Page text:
Volume 74, Number 45 | March 16 - 22, 2005


Board says 14th St. bar can’t go yard, nixes alcohol

By Albert Amateau

With spring just around the corner, McKenna’s on W. 14th St. applied last month for a liquor license alteration to allow serving patrons in the pub’s rear yard garden but Community Board 4 at its March 2 meeting unanimously said “No.”

The community board’s letter to the State Liquor Authority recommending denial of the license alteration cited neighbors’ complaints that McKenna’s has been allowing noisy patrons to use the rear yard almost since the pub opened at 245 W. 14th St. in 1998.

The board also mentioned McKenna’s troubled history. One man was shot to death inside the bar about five years ago and a year or so later the body of another man who was stabbed to death was found on the sidewalk in front of the bar.

Residents of the co-op at 250 W. 15th St. who attended a Feb. 8 community board Business Licenses and Permits Committee meeting testified long and loudly about excessive noise from McKenna’s rear yard echoing up and down the block, especially since the city ban on smoking in bars went into effect in April of last year.

The rear yards of both McKenna’s and 250 W. 15th St. abut each other and are separated by a fence. About half of the 56 co-op apartments face the yard. A residence for nuns of the Carmelite order next door to

McKenna’s also has a rear yard next to the bar’s yard.

Bryan McKenna, operator of the bar, who also attended the Feb. 8 meeting, said he is emphasizing the restaurant aspect of his business more than the bar and that his clientele has become more sedate. He promised there would be no service in the yard after 11 p.m.

But the committee was skeptical and called on the full board to recommend a denial of the application. Kevin Kossi, chairperson of the committee, said McKenna had given rude responses to complaints by 250 W. 15th St. residents. And despite a stipulation in the current license prohibiting service in the rear yard, McKenna’s erected a lattice pavilion that covers about three-quarters of its rear yard and extends up the fence at the rear of co-op yard.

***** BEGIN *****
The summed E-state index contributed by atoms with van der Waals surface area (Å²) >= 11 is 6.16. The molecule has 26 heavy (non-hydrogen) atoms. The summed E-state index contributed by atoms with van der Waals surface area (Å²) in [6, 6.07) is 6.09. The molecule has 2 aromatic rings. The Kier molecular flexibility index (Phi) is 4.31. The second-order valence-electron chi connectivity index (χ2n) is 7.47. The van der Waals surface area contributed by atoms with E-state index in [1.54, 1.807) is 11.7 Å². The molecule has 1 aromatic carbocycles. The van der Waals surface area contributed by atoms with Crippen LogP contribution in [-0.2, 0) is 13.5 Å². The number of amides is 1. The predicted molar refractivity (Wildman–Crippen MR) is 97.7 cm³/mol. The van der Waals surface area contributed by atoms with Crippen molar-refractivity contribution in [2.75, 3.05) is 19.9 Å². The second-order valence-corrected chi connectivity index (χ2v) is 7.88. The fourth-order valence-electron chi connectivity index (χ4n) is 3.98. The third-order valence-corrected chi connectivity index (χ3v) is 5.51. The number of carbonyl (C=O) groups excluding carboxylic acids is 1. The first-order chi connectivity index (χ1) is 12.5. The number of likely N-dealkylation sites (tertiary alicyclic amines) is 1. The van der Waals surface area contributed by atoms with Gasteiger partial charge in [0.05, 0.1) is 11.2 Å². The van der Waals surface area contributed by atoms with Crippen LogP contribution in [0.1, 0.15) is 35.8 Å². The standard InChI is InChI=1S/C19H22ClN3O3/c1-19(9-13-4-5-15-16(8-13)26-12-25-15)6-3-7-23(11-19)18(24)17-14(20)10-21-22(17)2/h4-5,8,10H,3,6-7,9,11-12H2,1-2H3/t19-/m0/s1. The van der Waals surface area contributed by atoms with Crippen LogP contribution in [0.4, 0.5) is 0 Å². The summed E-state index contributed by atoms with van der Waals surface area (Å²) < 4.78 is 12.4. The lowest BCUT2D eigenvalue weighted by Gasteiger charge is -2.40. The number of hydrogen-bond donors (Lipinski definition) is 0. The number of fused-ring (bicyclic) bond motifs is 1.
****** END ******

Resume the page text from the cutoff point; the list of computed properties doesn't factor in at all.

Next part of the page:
The pavilion is used mostly for storage now but has been filled with bar patrons during the summer, neighbors said.

“We’ve had to call the bar up to complain about the noise but it just goes on,” said Cindy Sterling, a resident of the co-op, in a phone interview this week “Occasionally we’ve had to call police and the 10th Precinct has been very responsive,” she added.

Stanley Bulbach, president of the W. 200 15th St. Block Association, told the committee that McKenna’s has illegally served patrons in the rear yard and has also placed stools on the sidewalk in front of the bar on 14th St. where patrons are served through an open widow on mild days.

Assemblymember Deborah Glick sent a March 3 letter to the S.L.A. urging the agency not to allow McKenna’s to expand its liquor license to the rear yard and also to review the bar’s current operation.

McKenna said this week that he recognized the community board had some concerns. “But community boards and block associations try to push everything to the point where it seems they’re trying to stop people from making a living,” he added. Regarding the community board vote against his license alteration request, McKenna noted that the S.L.A. has not yet notified him of any decision. “The S.L.A. is its own boss and while they consider recommendations from community boards, they don’t have to follow them,” he added.

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